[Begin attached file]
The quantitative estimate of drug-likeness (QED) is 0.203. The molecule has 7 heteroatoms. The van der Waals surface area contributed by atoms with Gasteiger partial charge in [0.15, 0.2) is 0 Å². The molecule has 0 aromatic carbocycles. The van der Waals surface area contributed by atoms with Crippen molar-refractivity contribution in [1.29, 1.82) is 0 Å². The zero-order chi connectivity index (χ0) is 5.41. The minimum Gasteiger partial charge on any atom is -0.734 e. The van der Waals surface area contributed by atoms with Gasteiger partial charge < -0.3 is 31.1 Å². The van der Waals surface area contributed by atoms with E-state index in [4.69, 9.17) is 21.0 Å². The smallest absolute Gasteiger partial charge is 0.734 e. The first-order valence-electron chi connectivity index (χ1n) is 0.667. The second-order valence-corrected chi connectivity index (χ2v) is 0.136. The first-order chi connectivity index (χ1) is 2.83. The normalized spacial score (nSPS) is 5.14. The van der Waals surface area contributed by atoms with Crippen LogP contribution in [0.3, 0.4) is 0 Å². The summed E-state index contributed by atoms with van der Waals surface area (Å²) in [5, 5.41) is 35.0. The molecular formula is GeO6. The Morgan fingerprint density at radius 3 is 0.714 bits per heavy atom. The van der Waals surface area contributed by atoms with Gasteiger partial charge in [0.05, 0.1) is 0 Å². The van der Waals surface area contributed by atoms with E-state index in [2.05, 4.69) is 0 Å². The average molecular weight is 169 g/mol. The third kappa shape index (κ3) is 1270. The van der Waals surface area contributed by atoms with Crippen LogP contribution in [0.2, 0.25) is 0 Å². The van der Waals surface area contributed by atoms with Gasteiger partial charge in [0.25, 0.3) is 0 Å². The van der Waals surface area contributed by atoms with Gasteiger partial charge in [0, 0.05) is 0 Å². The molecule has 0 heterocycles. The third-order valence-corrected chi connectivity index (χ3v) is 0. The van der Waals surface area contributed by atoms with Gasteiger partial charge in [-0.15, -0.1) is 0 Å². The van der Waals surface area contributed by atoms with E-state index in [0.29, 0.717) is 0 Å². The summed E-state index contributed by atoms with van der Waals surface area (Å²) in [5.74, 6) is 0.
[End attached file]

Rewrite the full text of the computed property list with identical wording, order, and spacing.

The quantitative estimate of drug-likeness (QED) is 0.203. The molecule has 7 heteroatoms. The van der Waals surface area contributed by atoms with Gasteiger partial charge in [0.15, 0.2) is 0 Å². The molecule has 0 aromatic carbocycles. The van der Waals surface area contributed by atoms with Crippen molar-refractivity contribution in [1.29, 1.82) is 0 Å². The zero-order chi connectivity index (χ0) is 5.41. The minimum Gasteiger partial charge on any atom is -0.734 e. The van der Waals surface area contributed by atoms with Gasteiger partial charge < -0.3 is 31.1 Å². The van der Waals surface area contributed by atoms with E-state index in [4.69, 9.17) is 21.0 Å². The smallest absolute Gasteiger partial charge is 0.734 e. The first-order valence-electron chi connectivity index (χ1n) is 0.667. The second-order valence-corrected chi connectivity index (χ2v) is 0.136. The first-order chi connectivity index (χ1) is 2.83. The normalized spacial score (nSPS) is 5.14. The van der Waals surface area contributed by atoms with Crippen LogP contribution in [0.3, 0.4) is 0 Å². The summed E-state index contributed by atoms with van der Waals surface area (Å²) in [5, 5.41) is 35.0. The molecular formula is GeO6. The Morgan fingerprint density at radius 3 is 0.714 bits per heavy atom. The van der Waals surface area contributed by atoms with Gasteiger partial charge in [0.05, 0.1) is 0 Å². The van der Waals surface area contributed by atoms with E-state index in [2.05, 4.69) is 0 Å². The average molecular weight is 169 g/mol. The third kappa shape index (κ3) is 1270. The van der Waals surface area contributed by atoms with Crippen LogP contribution in [0.2, 0.25) is 0 Å². The van der Waals surface area contributed by atoms with Gasteiger partial charge in [0.25, 0.3) is 0 Å². The van der Waals surface area contributed by atoms with Gasteiger partial charge in [0, 0.05) is 0 Å². The molecule has 0 heterocycles. The third-order valence-corrected chi connectivity index (χ3v) is 0. The van der Waals surface area contributed by atoms with Gasteiger partial charge in [-0.15, -0.1) is 0 Å². The van der Waals surface area contributed by atoms with E-state index in [0.29, 0.717) is 0 Å². The summed E-state index contributed by atoms with van der Waals surface area (Å²) in [5.74, 6) is 0.